Highlights of the week (CEAR)

  • Clinical evaluation assessment report template released by the MDCG

Clinical evaluation assessment report (CEAR) will document the conclusions of the Notified Body assessment of the manufacturer’s clinical evidence and the related clinical evaluation that was conducted, which includes as per the MDCG:

    • Assessing the suitability of using data from claimed equivalent devices, taking into account factors such as new indications and innovation. The notified body shall clearly document its conclusions on the claimed equivalence, and on the relevance and adequacy of the data for demonstrating conformity. For any characteristic of the device claimed as innovative by the manufacturer or for new indications, the notified body shall assess to what extent specific claims are supported by specific pre-clinical and clinical data and risk analysis.
    • Verifying that the clinical evidence and the clinical evaluation are adequate and shall verify the conclusions drawn by the manufacturer on the conformity with the relevant general safety and performance requirements. That verification shall include consideration of the adequacy of the benefit-risk determination, the risk management, the instructions for use, the user training and the manufacturer’s post-market surveillance plan, and include a review of the need for, and the adequacy of, the PMCF plan proposed, where applicable.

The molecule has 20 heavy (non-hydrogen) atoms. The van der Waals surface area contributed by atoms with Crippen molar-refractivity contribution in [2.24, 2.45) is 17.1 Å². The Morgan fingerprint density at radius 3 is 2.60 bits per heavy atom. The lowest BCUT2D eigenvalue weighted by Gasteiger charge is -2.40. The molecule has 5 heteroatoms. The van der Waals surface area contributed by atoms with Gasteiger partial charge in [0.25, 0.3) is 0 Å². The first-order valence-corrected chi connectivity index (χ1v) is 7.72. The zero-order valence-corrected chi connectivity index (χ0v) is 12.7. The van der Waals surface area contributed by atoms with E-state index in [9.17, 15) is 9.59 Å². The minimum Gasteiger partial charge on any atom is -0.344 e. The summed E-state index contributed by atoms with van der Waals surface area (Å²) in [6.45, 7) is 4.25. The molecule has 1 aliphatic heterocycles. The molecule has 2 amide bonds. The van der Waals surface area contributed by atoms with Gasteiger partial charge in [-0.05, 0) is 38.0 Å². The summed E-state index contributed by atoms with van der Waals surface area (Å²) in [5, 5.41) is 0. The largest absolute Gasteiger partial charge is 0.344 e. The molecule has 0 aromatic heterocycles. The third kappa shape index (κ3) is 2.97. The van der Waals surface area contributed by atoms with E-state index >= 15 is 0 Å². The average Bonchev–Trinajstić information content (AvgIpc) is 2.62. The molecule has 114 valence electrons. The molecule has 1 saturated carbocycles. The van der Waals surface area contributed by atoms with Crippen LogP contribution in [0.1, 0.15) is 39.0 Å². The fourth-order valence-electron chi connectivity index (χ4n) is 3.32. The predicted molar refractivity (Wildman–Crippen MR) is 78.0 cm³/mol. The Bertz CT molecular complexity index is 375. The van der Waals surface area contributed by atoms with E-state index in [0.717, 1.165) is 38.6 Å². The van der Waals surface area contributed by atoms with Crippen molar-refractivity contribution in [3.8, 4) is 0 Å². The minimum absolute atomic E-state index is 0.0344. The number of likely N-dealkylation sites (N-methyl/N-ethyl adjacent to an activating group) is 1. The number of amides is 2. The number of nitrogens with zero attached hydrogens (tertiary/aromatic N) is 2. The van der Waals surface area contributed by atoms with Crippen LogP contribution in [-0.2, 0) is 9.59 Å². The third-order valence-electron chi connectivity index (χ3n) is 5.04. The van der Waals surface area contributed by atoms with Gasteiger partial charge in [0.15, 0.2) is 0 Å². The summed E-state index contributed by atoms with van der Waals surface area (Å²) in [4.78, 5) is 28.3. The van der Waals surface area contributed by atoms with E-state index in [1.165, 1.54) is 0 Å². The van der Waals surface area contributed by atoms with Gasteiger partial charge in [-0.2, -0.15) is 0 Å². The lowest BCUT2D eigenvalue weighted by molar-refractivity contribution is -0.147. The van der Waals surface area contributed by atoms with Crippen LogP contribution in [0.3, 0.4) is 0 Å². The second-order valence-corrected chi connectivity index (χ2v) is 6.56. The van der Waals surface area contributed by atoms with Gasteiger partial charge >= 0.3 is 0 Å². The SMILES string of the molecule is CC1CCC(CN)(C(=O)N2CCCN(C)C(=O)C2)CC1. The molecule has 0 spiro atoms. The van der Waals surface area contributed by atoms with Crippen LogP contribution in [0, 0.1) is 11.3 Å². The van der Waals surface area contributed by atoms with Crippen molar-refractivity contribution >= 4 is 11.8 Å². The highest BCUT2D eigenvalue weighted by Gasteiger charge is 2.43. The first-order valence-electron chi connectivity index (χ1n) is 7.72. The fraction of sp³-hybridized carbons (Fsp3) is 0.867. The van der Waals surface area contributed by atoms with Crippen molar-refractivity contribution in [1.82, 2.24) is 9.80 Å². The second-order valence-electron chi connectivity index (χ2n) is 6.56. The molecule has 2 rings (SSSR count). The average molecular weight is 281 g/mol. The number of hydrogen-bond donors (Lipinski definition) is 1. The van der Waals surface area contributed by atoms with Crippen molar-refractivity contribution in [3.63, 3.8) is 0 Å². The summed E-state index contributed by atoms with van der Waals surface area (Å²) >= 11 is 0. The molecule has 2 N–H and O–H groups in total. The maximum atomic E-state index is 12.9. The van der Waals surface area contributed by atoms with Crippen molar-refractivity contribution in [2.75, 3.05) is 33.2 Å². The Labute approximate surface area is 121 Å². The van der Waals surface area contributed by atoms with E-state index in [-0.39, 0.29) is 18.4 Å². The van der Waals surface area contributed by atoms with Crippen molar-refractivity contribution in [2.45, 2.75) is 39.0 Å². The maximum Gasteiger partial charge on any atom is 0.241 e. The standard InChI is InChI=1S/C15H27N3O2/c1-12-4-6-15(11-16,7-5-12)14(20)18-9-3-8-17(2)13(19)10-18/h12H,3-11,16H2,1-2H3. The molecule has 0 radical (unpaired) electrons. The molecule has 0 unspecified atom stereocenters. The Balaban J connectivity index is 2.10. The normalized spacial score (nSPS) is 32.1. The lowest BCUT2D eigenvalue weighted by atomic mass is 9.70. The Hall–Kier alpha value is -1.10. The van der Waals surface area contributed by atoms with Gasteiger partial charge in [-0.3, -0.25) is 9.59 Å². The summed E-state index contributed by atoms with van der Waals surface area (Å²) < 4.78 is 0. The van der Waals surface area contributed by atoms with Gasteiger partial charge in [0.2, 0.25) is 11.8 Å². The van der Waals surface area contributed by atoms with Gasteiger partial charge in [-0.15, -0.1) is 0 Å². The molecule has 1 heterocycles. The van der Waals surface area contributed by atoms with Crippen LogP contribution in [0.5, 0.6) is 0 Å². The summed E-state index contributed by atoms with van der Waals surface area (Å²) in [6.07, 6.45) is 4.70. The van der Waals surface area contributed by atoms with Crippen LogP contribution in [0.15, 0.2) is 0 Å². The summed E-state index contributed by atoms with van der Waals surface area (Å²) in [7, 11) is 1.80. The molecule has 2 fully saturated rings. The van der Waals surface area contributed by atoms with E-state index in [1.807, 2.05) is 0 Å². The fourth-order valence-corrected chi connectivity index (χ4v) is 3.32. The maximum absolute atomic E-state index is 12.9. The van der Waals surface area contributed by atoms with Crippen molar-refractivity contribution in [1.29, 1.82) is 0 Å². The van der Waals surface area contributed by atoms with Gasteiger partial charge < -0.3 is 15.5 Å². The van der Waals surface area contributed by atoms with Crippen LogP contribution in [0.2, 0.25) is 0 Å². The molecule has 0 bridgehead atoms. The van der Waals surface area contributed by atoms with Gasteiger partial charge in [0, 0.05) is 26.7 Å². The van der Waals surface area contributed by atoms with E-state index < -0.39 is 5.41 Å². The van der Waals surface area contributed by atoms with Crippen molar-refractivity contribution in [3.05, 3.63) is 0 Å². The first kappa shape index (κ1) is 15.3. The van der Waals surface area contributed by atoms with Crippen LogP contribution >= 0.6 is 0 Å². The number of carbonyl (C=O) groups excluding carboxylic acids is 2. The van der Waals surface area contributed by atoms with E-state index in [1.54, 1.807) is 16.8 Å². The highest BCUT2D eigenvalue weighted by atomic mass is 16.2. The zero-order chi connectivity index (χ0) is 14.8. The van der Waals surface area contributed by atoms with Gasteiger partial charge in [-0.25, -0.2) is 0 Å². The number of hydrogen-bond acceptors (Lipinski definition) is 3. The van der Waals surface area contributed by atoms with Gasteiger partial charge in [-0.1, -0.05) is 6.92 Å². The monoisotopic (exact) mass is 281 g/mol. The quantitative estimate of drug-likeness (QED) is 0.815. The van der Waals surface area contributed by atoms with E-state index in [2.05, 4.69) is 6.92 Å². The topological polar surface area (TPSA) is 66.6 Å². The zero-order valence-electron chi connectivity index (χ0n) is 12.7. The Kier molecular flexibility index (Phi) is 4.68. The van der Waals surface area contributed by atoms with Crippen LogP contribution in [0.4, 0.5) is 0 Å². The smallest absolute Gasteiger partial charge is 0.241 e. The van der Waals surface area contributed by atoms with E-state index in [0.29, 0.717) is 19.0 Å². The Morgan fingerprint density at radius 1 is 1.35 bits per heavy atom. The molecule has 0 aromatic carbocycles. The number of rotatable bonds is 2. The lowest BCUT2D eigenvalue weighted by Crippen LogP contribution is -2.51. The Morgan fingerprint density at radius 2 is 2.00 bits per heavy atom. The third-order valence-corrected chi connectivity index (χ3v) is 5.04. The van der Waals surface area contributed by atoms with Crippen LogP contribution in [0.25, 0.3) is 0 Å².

• Considering the clinical evaluation and the benefit-risk determination, and whether specific milestones need to be defined to allow the notified body to review updates to the clinical evidence that result from post-market surveillance and PMCF data.

Apart from providing a harmonised CEAR template (which represents the minimum content for a CEAR and needs to be incorporated into the process and procedures of the Notified Body) and related instructions, the MDCG also recalls the importance of clinical evaluation under the MDR for the manufacturer. The MDCG stresses that it must be a part of the manufacturer’s quality management. It should also be aligned with and reflected in other aspects of the technical documentation, such as:

    • The interface of the clinical evaluation with the risk management process and its appraisal and analysis of the pre-clinical and clinical evaluation and their relevance for the demonstration of conformity with the relevant requirements in Annex I.
    • Post-market surveillance including any corrective and preventive actions involving the device.
    • Post-market clinical follow-up plan and where appropriate the post-market clinical follow-up report.
    • Instructions for use, which provide adequate information on intended purpose, proper use and warnings about risks to patients and healthcare practitioners.

Also published this week:

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